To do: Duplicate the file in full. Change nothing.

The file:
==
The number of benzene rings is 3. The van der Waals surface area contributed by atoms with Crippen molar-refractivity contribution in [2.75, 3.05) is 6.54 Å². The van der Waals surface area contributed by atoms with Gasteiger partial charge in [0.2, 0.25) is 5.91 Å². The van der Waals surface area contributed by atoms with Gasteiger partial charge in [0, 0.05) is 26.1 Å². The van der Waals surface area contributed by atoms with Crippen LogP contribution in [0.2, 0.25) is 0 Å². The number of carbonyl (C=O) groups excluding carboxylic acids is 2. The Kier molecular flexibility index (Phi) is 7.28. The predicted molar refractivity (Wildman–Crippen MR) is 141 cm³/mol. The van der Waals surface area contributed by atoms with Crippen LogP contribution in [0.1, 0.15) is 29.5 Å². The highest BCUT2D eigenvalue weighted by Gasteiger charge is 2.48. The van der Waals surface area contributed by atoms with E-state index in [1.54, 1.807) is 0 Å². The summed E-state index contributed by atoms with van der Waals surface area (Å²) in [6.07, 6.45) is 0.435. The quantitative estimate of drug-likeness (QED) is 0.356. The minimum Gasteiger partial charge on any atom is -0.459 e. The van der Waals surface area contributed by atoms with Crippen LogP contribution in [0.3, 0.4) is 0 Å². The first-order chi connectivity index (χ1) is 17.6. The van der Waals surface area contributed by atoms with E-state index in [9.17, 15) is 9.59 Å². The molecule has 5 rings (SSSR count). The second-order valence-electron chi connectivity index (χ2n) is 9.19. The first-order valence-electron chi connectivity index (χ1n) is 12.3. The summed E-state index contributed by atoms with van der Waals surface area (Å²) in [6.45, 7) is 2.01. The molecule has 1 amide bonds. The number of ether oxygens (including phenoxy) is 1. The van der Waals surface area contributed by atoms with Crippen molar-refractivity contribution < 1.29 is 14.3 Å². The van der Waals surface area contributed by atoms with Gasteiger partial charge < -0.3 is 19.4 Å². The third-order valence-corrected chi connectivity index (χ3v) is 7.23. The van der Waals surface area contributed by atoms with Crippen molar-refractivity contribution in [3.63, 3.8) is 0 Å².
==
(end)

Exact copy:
The number of benzene rings is 3. The van der Waals surface area contributed by atoms with Crippen molar-refractivity contribution in [2.75, 3.05) is 6.54 Å². The van der Waals surface area contributed by atoms with Gasteiger partial charge in [0.2, 0.25) is 5.91 Å². The van der Waals surface area contributed by atoms with Gasteiger partial charge in [0, 0.05) is 26.1 Å². The van der Waals surface area contributed by atoms with Crippen LogP contribution in [0.2, 0.25) is 0 Å². The number of carbonyl (C=O) groups excluding carboxylic acids is 2. The Kier molecular flexibility index (Phi) is 7.28. The predicted molar refractivity (Wildman–Crippen MR) is 141 cm³/mol. The van der Waals surface area contributed by atoms with Crippen LogP contribution in [0.1, 0.15) is 29.5 Å². The highest BCUT2D eigenvalue weighted by Gasteiger charge is 2.48. The van der Waals surface area contributed by atoms with E-state index in [1.54, 1.807) is 0 Å². The summed E-state index contributed by atoms with van der Waals surface area (Å²) in [6.07, 6.45) is 0.435. The quantitative estimate of drug-likeness (QED) is 0.356. The minimum Gasteiger partial charge on any atom is -0.459 e. The van der Waals surface area contributed by atoms with Crippen LogP contribution in [0.3, 0.4) is 0 Å². The first-order chi connectivity index (χ1) is 17.6. The van der Waals surface area contributed by atoms with E-state index in [9.17, 15) is 9.59 Å². The molecule has 5 rings (SSSR count). The second-order valence-electron chi connectivity index (χ2n) is 9.19. The first-order valence-electron chi connectivity index (χ1n) is 12.3. The summed E-state index contributed by atoms with van der Waals surface area (Å²) in [6.45, 7) is 2.01. The molecule has 1 amide bonds. The number of ether oxygens (including phenoxy) is 1. The van der Waals surface area contributed by atoms with Crippen molar-refractivity contribution < 1.29 is 14.3 Å². The van der Waals surface area contributed by atoms with Gasteiger partial charge < -0.3 is 19.4 Å². The third-order valence-corrected chi connectivity index (χ3v) is 7.23. The van der Waals surface area contributed by atoms with Crippen molar-refractivity contribution in [3.63, 3.8) is 0 Å².